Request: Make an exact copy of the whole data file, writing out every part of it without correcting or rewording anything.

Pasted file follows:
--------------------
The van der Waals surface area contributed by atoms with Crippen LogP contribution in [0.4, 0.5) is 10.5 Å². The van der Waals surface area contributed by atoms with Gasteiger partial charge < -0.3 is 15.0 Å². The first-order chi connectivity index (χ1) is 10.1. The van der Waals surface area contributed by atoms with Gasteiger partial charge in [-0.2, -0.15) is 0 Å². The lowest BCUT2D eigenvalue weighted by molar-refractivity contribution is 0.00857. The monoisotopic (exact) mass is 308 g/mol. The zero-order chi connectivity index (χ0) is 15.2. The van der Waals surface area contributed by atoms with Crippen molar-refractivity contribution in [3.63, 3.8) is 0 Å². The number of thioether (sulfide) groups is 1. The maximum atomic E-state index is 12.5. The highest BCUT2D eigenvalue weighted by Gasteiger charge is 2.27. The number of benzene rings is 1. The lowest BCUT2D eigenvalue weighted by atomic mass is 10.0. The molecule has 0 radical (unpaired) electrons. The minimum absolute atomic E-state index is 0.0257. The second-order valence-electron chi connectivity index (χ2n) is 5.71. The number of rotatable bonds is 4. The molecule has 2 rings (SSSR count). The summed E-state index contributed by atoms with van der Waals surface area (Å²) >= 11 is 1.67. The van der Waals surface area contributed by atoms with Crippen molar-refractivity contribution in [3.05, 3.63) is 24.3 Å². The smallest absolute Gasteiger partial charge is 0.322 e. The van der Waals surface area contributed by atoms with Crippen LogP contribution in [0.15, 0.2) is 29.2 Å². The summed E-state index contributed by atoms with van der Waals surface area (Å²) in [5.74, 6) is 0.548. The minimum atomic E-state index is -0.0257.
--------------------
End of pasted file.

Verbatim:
The van der Waals surface area contributed by atoms with Crippen LogP contribution in [0.4, 0.5) is 10.5 Å². The van der Waals surface area contributed by atoms with Gasteiger partial charge < -0.3 is 15.0 Å². The first-order chi connectivity index (χ1) is 10.1. The van der Waals surface area contributed by atoms with Gasteiger partial charge in [-0.2, -0.15) is 0 Å². The lowest BCUT2D eigenvalue weighted by molar-refractivity contribution is 0.00857. The monoisotopic (exact) mass is 308 g/mol. The zero-order chi connectivity index (χ0) is 15.2. The van der Waals surface area contributed by atoms with Crippen molar-refractivity contribution in [3.63, 3.8) is 0 Å². The number of thioether (sulfide) groups is 1. The maximum atomic E-state index is 12.5. The highest BCUT2D eigenvalue weighted by Gasteiger charge is 2.27. The number of benzene rings is 1. The lowest BCUT2D eigenvalue weighted by atomic mass is 10.0. The molecule has 0 radical (unpaired) electrons. The minimum absolute atomic E-state index is 0.0257. The second-order valence-electron chi connectivity index (χ2n) is 5.71. The number of rotatable bonds is 4. The molecule has 2 rings (SSSR count). The summed E-state index contributed by atoms with van der Waals surface area (Å²) >= 11 is 1.67. The van der Waals surface area contributed by atoms with Crippen molar-refractivity contribution in [3.05, 3.63) is 24.3 Å². The smallest absolute Gasteiger partial charge is 0.322 e. The van der Waals surface area contributed by atoms with Crippen LogP contribution in [0.15, 0.2) is 29.2 Å². The summed E-state index contributed by atoms with van der Waals surface area (Å²) in [5.74, 6) is 0.548. The minimum atomic E-state index is -0.0257.